The young man at the grocery store near my house surprised me.
No, he didn’t chastise me for the half-gallon of vanilla ice cream and marshmallow fluff I put on the checkout counter. He asked me an astute political question on the evening of President Obama’s State of the Union speech and Gov. Mitch Daniels’ Republican response (which is why I had the fixin’s for a banana split).
“Do you think Indiana will figure into the Republican primaries this year like it did in the Democrat primaries last time?” he asked. “That was pretty cool.”
Now, wait a minute, I thought. Here’s a mid-20s guy I’ve known since he was in my kids’ grade school. I’ve seen him in the store for years, first as a clerk and now as a manager, but we’ve never really done more than nod our acknowledgment and trade “Hi, how are yous.”
He slipped his question in as he weighed the bananas. I tried not to let the shock register on my face. He’s supposed to be part of the disenchanted, disaffected and disconnected generation. You know, one of those the politicians and pundits often dismiss—or just diss.
I told him it was a real possibility our neighborhood would be crawling with political operatives again, this time of the Republican stripe. So we talked for a few minutes about the candidates and the race.
Mitt Romney’s OK, he said, Newt Gingrich definitely is not. Rick Santorum? Meh. Ron Paul, though, intrigued him enough to do a little more research. He likes Paul’s Libertarian streak, his live-and-let-live mentality. Of the quartet, Paul’s most likely to get his vote—for now.
I signed the charge slip and headed to the parking lot. That’s when it struck me: Republicans are about to lose a whole generation of potential voters. The Party of Lincoln has become so dogmatic and hypocritical that it’s alienating young voters.
Hear the party through this young man’s ears for a moment:
• “We’re mortgaging our children’s future with all this debt,” sounds like, “Here, you figure it out.” Can you imagine anything more frustrating than feeling like you’re the first generation in U.S. history not to exceed your parents’ standard of living?
Yet, Republicans and Democrats continue to blame each other for the debt, Congress has ground to a halt, and the economy sputters. What a terrible example for the next generation of leaders. I only hope they learn to avoid this pitfall and not emulate it.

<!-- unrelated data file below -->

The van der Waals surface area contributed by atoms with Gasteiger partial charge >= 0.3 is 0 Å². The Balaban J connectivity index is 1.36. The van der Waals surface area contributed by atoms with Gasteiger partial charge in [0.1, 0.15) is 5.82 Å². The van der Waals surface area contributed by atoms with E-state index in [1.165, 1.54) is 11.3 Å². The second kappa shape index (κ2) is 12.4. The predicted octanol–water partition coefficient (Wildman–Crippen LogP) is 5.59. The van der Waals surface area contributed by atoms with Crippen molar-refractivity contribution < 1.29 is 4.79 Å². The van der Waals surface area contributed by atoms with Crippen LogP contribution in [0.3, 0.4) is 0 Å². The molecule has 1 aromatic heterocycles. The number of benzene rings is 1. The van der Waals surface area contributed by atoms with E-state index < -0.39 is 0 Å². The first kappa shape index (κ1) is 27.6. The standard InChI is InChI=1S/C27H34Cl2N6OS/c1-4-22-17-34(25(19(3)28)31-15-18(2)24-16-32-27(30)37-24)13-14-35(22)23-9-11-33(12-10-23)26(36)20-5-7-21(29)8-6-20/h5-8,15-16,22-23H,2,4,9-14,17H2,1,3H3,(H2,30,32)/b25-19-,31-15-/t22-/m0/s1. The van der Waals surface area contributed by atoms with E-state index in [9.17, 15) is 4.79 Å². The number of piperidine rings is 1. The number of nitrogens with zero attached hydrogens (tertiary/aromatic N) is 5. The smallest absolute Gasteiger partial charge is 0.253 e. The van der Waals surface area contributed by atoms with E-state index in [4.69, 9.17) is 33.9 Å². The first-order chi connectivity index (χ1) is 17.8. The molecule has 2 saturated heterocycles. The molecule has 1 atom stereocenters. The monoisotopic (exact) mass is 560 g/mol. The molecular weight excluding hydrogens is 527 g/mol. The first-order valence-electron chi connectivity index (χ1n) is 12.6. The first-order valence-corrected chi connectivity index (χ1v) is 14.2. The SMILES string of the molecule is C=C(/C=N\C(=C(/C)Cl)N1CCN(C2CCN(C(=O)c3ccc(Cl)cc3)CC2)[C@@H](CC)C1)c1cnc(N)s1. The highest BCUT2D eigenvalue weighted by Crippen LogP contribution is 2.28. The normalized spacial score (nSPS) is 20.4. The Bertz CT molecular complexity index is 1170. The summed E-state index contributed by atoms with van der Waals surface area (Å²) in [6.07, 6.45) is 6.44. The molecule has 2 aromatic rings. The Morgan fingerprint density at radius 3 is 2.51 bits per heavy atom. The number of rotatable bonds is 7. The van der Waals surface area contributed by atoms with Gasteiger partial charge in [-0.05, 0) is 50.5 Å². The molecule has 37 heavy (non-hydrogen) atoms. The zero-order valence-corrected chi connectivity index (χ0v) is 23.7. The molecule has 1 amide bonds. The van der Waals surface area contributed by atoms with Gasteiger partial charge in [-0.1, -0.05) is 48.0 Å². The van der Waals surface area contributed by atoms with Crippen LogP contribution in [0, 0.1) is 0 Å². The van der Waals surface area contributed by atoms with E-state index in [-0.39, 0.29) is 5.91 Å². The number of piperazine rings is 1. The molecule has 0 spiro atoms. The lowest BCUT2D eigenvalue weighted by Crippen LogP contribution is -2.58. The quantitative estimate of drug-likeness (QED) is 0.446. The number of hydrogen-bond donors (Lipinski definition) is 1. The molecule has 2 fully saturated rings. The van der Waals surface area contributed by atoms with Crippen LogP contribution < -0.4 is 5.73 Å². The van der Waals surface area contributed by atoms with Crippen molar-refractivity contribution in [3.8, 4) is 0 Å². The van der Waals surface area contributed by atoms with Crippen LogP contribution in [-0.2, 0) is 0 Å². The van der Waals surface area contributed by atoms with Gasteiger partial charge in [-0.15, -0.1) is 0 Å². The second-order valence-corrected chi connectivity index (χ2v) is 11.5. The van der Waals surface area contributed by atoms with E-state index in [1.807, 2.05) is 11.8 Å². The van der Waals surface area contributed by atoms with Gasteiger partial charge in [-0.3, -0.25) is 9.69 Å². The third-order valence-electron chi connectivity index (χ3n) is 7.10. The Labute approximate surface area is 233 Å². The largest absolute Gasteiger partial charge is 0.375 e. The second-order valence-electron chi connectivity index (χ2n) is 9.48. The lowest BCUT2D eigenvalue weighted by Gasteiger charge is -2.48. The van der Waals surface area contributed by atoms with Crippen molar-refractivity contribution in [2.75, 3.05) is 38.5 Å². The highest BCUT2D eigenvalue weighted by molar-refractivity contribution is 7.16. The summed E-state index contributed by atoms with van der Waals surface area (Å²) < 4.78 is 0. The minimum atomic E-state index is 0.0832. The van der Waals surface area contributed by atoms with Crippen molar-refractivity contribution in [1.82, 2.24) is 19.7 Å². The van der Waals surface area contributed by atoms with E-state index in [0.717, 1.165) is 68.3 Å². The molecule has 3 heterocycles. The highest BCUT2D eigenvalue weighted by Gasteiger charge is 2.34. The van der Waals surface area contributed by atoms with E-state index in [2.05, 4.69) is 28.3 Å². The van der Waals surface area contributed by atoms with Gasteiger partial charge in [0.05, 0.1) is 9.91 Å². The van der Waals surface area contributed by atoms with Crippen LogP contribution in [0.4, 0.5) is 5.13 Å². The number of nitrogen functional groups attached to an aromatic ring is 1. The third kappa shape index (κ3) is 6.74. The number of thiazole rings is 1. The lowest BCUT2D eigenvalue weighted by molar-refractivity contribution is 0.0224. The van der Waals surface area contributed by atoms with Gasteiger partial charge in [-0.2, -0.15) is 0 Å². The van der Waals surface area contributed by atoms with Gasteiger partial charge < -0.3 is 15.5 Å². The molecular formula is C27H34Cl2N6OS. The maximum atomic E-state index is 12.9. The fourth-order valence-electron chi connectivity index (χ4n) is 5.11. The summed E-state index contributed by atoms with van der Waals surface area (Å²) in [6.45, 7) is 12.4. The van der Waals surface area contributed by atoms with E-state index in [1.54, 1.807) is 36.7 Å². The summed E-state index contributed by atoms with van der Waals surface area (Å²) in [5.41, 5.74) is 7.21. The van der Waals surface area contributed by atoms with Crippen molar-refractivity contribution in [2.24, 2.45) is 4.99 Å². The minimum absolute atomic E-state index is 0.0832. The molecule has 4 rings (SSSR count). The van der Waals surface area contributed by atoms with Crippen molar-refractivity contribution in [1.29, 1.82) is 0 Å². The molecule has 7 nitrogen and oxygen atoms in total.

• “Marriage is between one man and one woman” sounds like, “It’s OK to discriminate against gay people.”
News flash: Young people tend to be more inclusive and they’re tired of wedge issues. Republicans are digging their party a grave if they continue to push wedge issues.
• “Hey, honey, can we have an ‘open’ marriage?” sounds like, “Do as I say, not as I do.”
Go ahead and blame the media, blame Gary Hart or blame the perpetrators, but personal integrity matters to younger voters. The voters of South Carolina didn’t seem to take heed but, trust me, young voters are sick of politicians’ hypocrisy.
• “I’m just doing what my constituents want me to do,” sounds like, “Yeah, the special interests and wealthy ones who financed my election, not the regular folk like me.”
It’s little wonder that Washington is among the country’s fastest-growing regions, because big money has corrupted politics. The Supreme Court’s Citizen’s United decision has only created more channels for money in the system.
With few exceptions, young people are not monied enough to sway the system. They’re really good with technology, though, and that in time might be an equalizer.
Then I watched Obama’s excellent speech and Daniels’ excellent response and another thought occurred: A presidential race between these two would have a restorative effect on the next generation, and that made the banana split go down easier.•
Ketzenberger is president of the Indiana Fiscal Policy Institute, a not-for-profit dedicated to nonpartisan research into the state’s tax policies and budget practices. Send comments on this column to firstname.lastname@example.org.